During high school circa 1973, Mary Reynolds wore corduroy pants and a cargo jacket, blew a wicked trumpet, and honed her musicianship more carefully than her algebra skills. During college visits home I enjoyed hearing her band, ‘Sisters of Swing,’ at small OKC clubs. They countered the age of disco with a smooth jazz sound and timeless classics. No one’s ever coined a bluesier ‘Tuxedo Junction’ than Mary and her wistful ‘Don’t Fence Me In’ still rings in my head as a pedal across the plains.
Mary has cobbled together a life in music with stints in New York and Austin and side jobs as a field hand, bus driver, and store clerk. These days Mary leads a performance life. She sings regular church gigs, teaches private students, and has a new band, ‘Miss Brown to You’ that explores her own music. She collaborates with her longtime partner in life and music, Louise Goldberg. “We write new songs that sound like standards.”
Like all gay people our age, Mary and Louise have lived through the transition from rejection to marriage. Louise still recalls the conflicting guidance of her two grandmothers, “One said, ‘as long as you’re happy;’ the other said, ‘you’re breaking your mother’s heart.’ Mary and Louise married recently but are careful how they appear in a city where gay couples are still tormented. “We don’t holds hands on the street. We don’t want to invite trouble.”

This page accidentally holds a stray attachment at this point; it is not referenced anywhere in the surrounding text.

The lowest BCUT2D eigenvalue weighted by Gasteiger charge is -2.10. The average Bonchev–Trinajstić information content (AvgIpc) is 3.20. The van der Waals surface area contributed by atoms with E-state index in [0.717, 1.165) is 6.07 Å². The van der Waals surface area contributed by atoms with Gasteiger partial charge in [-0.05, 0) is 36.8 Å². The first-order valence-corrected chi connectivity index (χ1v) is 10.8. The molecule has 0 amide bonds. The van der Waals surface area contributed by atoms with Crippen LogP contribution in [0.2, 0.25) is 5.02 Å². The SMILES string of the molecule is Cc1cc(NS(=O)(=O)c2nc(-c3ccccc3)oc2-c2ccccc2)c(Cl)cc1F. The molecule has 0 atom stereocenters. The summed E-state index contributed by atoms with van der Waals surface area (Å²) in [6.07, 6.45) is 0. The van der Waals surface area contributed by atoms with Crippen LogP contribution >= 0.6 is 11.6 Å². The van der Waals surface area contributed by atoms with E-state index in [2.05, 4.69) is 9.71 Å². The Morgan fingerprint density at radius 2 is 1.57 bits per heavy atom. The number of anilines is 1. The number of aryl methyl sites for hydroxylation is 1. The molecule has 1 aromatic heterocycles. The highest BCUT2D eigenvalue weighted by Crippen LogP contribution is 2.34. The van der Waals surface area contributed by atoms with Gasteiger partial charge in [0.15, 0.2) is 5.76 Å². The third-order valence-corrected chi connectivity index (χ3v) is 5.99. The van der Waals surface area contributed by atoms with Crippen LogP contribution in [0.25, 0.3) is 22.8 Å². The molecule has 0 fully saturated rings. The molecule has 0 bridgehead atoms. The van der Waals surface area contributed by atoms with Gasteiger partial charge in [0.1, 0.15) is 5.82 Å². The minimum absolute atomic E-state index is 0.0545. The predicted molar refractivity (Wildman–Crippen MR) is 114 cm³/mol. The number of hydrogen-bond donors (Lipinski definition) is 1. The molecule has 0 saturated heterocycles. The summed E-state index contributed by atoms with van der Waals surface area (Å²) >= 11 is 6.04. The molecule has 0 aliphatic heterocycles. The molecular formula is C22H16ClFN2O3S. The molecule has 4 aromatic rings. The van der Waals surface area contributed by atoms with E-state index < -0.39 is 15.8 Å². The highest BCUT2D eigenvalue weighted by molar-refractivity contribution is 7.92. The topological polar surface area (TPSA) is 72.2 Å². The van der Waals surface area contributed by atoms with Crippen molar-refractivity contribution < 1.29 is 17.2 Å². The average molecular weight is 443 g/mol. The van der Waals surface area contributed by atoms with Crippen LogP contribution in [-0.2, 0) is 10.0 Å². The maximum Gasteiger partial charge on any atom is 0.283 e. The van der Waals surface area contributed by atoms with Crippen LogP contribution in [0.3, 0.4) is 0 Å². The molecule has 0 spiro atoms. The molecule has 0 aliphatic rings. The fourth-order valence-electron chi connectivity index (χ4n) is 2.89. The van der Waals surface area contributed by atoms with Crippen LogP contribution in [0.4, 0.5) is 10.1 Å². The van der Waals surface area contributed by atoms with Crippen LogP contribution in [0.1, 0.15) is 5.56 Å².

How will we live tomorrow?
“When I think about self-driving cars I’m angry. My head explodes. It’s technology taking value out of our lives.” – Mary
“I’m not a linear thinker. I don’t know how we will live tomorrow. I do know what needs to be fixed… I don’t know how to live in a tribe; it’s not something I’ve done or want to do. If you live in your tribe, you give up so much for that comfort…
“How will we communicate with each other? The whole focus on fear and aggression; it’s dangerous. Look at language. I want to explore the rich differences that language illustrates among us. Asian languages do not have a subjunctive tense. The concept of regret doesn’t exist. They cannot express, ‘I wish I could have done…’ There is a whole part of the world that doesn’t have a subjunctive tense, and here I’ve subjunctive tensed my way through life.
“Look at our belief systems. Every human has their own, every family, every group. The ability to evaluate and question what we believe, and to logically consider what others believe, is not available to everyone.” – Louise